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Trucks face tougher fuel regulations

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The Obama administration is preparing to propose fuel efficiency standards that for the first time will apply to medium- and heavy-duty trucks, including delivery vans and heavy pickup trucks.

The Associated Press | October 26, 2010

WASHINGTON – The Obama administration is preparing to propose fuel efficiency standards that for the first time will apply to medium- and heavy-duty trucks, including tractor-trailers, school buses, delivery vans, garbage trucks and heavy pickup trucks.
 
The announcement, expected today, would affect vehicles sold in the 2014 model year and into the 2018 model year.
 
The proposal is expected to seek reductions of 10 percent to 20 percent in fuel consumption and emissions based on the vehicle's size.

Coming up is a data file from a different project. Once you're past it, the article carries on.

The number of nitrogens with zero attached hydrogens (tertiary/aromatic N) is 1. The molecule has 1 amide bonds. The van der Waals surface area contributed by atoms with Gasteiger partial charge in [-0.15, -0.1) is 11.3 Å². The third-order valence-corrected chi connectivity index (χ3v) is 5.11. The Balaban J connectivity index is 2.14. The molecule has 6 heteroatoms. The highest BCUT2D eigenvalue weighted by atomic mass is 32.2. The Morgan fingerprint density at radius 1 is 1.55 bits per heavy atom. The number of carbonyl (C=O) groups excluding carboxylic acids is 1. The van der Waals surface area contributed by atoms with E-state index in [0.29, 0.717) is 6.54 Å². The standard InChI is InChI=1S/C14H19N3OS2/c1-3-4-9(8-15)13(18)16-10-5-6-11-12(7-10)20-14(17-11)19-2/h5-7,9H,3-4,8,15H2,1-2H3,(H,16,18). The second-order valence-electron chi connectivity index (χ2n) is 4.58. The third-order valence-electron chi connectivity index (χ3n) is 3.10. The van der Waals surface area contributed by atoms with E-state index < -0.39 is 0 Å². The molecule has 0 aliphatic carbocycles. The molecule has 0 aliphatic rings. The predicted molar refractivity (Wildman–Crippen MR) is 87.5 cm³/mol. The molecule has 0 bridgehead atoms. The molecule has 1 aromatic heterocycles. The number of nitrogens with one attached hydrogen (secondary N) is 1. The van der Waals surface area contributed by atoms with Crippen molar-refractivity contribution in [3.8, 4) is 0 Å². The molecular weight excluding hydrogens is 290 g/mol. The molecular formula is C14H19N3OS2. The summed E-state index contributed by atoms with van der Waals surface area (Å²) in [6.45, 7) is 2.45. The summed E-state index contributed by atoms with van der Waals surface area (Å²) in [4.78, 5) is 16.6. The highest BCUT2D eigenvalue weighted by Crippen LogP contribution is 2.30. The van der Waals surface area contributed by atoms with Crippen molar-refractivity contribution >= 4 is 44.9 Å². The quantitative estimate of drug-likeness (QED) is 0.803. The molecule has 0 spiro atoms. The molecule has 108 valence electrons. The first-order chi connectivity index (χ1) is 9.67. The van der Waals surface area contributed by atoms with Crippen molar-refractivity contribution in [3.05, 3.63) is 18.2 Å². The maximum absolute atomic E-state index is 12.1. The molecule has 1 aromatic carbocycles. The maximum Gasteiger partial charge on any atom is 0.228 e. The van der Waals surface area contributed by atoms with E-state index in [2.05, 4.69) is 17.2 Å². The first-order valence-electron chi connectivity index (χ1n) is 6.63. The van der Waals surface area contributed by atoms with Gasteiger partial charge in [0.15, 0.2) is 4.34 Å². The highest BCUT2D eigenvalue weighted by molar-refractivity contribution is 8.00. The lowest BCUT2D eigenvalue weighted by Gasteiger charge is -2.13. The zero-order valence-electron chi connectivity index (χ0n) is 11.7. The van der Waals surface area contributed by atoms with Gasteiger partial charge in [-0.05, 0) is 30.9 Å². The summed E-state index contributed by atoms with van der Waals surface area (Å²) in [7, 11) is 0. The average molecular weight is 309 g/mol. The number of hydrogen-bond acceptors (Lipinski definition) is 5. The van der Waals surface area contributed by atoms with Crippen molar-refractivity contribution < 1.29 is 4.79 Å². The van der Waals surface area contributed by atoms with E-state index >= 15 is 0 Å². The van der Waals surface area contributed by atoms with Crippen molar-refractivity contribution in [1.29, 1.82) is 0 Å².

Large tractor-trailers tend to be driven up to 150,000 miles a year, making them ripe for improved miles per gallon.
Vans, pickup trucks and sport utility vehicles weighing more than 8,500 pounds gross vehicle weight are classified as heavy-duty vehicles. Fuel economy regulations currently do not apply to these vehicles.
 
The new rules will cover big rig tractor-trailers, "vocational trucks" such as garbage trucks and transit and school buses, and work trucks such as heavy-duty versions of the Ford F-Series, Dodge Ram and Chevrolet Silverado.
 
The White House has pushed for tougher fuel economy standards as a way to reduce dependence on oil and cut greenhouse gas emissions tied to global warming.
 
New cars, pickup trucks and SUVs will need to reach 35.5 mpg by 2016, and the government is developing plans for future vehicle models that could push the standards to 47 mpg to 62 mpg by 2025.
 
Medium-duty and heavy-duty trucks are much less fuel-efficient than conventional automobiles; tractor-trailers typically get about 6 mpg to 7 mpg, while work trucks can achieve 10 to 11 mpg.
 
But they still consume about 20 percent of the transportation fuel in the U.S.
 

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